Battling to Control the Court
Voters will exercise choice next month, not only in choosing the nation's new chief executive, but also in deciding the focus of the next 20 years of the judicial branch of the United States. Over the next administration, America's president will likely have the opportunity to nominate as many as four Supreme Court justices. In this election, voters will alter the face of the American judicial system.
The options are clear: Choose Texas Gov. George W. Bush, who will appoint justices who interpret the Constitution as it was intended, or choose Vice President Al Gore '69, who will nominate justices who feel free to legislate from the bench.
The Constitution states that "The judicial power of the United States, shall be vested in one Supreme Court." This court was intended to decide all cases "arising under this Constitution, the laws of the United States, to controversies between two or more states." The court was intended to be the governing organization when states were in conflict. The court was not intended to be a second legislating body, as recent courts have often been.
Bush has the appropriate view that issues of legislation, including abortion, should be left to the state legislatures and Congress to decide. It is a violation of our founding fathers' intent to allow an appointed body to legislate. In accordance with this original ideal, Bush would appoint justices who would return power to the states, empowering the people and local governments to rule.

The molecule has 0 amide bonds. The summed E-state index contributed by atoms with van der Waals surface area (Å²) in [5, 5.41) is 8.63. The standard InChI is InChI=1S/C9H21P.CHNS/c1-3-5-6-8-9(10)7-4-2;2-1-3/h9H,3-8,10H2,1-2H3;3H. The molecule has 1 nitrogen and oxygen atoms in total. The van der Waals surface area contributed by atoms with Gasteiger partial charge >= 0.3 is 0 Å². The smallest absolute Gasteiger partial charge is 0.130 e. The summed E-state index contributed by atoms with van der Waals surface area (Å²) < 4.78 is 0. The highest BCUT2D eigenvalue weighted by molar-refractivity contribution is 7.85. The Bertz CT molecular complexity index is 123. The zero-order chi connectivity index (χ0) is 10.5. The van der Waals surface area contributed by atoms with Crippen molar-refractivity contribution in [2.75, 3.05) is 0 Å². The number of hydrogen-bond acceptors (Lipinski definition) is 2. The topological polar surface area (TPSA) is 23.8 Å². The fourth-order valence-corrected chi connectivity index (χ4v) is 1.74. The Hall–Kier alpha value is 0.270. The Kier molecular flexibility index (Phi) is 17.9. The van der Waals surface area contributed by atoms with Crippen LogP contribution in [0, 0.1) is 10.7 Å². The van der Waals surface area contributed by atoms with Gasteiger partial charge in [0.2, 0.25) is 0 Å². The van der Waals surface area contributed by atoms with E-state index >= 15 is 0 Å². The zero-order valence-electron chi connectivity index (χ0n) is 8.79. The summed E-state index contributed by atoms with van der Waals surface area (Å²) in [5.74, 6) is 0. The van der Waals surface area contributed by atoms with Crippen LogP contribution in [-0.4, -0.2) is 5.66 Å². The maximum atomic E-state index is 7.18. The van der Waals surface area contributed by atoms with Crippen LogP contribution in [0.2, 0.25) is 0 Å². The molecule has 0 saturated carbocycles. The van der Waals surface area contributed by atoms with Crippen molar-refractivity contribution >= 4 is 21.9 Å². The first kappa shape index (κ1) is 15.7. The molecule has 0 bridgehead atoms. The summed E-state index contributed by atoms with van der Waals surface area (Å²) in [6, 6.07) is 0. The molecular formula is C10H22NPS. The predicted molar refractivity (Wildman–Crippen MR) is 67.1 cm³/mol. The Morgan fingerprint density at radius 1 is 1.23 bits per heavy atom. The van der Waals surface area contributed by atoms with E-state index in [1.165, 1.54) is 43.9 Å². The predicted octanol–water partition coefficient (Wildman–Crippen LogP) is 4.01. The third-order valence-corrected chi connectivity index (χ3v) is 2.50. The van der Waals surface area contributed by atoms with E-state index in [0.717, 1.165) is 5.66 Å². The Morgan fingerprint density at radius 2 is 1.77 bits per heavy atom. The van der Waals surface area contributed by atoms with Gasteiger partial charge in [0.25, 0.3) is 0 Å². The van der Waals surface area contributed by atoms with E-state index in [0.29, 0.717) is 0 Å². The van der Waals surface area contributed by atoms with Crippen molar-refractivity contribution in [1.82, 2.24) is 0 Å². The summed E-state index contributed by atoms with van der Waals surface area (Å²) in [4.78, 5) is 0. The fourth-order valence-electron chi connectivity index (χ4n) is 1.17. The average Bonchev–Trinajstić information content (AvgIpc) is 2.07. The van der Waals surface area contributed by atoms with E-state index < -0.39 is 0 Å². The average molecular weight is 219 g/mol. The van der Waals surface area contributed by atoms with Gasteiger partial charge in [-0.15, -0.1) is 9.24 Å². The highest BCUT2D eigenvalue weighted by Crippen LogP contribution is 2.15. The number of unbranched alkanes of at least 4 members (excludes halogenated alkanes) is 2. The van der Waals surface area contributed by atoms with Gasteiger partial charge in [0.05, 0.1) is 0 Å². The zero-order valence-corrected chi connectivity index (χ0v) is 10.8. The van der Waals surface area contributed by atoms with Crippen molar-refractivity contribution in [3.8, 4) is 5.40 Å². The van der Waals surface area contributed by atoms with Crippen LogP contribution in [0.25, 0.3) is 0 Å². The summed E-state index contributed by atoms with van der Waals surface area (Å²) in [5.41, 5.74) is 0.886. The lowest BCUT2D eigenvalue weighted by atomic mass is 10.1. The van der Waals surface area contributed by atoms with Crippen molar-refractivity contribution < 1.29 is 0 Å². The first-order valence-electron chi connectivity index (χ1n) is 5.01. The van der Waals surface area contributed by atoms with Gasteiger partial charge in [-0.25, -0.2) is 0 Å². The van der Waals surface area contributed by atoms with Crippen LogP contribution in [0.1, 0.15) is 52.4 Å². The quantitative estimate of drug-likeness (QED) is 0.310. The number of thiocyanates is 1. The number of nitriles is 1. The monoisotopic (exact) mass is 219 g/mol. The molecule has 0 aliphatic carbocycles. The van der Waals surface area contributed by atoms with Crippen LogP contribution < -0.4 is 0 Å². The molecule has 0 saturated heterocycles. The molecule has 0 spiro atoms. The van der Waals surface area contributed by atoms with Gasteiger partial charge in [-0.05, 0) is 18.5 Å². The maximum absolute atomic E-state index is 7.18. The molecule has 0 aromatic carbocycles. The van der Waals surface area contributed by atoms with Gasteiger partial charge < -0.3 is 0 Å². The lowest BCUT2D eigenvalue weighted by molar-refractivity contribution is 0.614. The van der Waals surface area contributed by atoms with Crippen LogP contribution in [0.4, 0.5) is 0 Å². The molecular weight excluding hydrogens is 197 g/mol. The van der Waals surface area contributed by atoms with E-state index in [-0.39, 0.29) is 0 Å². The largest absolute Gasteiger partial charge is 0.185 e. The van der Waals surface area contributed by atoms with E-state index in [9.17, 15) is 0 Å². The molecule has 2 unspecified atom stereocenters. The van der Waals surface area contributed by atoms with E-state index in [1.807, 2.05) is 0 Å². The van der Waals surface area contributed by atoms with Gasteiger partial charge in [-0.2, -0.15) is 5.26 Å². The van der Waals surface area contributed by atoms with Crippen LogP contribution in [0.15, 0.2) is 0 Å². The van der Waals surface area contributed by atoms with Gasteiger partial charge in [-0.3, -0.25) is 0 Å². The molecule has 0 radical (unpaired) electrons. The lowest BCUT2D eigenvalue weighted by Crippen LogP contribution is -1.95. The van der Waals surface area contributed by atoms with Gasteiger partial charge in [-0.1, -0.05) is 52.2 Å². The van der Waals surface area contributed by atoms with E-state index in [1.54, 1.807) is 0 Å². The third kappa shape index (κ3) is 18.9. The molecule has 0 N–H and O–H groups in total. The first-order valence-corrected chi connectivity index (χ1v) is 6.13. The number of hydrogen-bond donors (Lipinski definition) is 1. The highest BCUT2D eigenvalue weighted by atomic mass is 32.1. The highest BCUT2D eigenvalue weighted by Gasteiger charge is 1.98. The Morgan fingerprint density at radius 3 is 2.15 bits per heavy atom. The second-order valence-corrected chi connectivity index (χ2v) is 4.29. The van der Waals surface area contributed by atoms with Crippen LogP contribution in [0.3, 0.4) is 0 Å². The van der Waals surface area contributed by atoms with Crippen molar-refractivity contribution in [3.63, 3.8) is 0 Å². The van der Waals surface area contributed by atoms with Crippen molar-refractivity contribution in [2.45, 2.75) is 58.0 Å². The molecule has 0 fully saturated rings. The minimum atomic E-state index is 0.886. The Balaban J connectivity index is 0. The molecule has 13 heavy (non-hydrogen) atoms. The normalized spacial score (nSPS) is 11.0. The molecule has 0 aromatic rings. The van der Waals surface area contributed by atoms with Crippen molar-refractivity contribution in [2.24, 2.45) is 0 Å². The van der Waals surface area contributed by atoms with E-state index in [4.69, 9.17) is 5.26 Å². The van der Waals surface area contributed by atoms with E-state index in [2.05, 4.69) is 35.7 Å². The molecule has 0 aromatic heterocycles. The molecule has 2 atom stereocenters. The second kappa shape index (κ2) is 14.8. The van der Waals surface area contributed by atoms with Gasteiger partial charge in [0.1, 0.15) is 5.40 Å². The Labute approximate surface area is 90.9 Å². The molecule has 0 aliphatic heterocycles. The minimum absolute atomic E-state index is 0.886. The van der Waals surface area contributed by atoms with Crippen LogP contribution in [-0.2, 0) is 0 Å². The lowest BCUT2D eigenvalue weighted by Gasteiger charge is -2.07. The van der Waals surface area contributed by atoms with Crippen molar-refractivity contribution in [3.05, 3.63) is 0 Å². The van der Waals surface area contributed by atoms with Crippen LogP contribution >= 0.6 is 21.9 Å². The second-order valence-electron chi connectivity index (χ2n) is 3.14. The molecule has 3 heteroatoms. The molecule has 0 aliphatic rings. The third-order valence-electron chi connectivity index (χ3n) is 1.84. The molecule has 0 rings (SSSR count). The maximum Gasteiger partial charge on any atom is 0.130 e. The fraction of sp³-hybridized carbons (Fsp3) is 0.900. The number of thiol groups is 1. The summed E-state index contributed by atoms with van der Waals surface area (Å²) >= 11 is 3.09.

Bush has been the fairest of the candidates in dealing with the issue of abortion, which has been a major focus of this campaign. He has explicitly contradicted the idea that he would only appoint justices who are pro-life. He has promised that he will not use the abortion stance as a litmus test in appointing justices, while Gore has said that he will only appoint justices who support abortion. Gore voted pro-life through the 1980s, but since his vice presidential candidacy, he has refused the possibility of appointing a justice who maintains any beliefs but the most liberal. Bush has maintained that he will look for good justices who will interpret the Constitution as it was intended and not base his appointments on a single issue.
On the issue of abortion, Bush has promised that he will work to reverse the Supreme Court's decision to overturn a partial-birth abortion law passed by the Nebraska legislature. The law, which Nebraska Attorney General Don Stenberg '74 sought to defend, attempted to ban the horrific procedure in which the baby's brain is extracted from its skull after the baby's limbs are torn from its body. Bush has promised that, if elected, he will appoint justices who would uphold a state's ability to pass such a law.
A Bush court would uphold what our founding fathers wanted--a country in which the rights of the individual were upheld, and one where states and local governments had jurisdiction over their people. A Bush court would protect the rights of individuals. Bush's appointees would uphold a strict interpretation of the Constitution, not excepting certain freedoms, such as religion, while upholding others, such as privacy, as has been typical of Clinton appointees. Bush would be a president who maintains that the people know what is best for the people and that no one needs a government dictating every facet of their lives. A vote for Bush is a vote for the people.
Heather A. Woodruff '03 is an economics concentrator in Leverett House. She is co-chair of Harvard Students for Bush.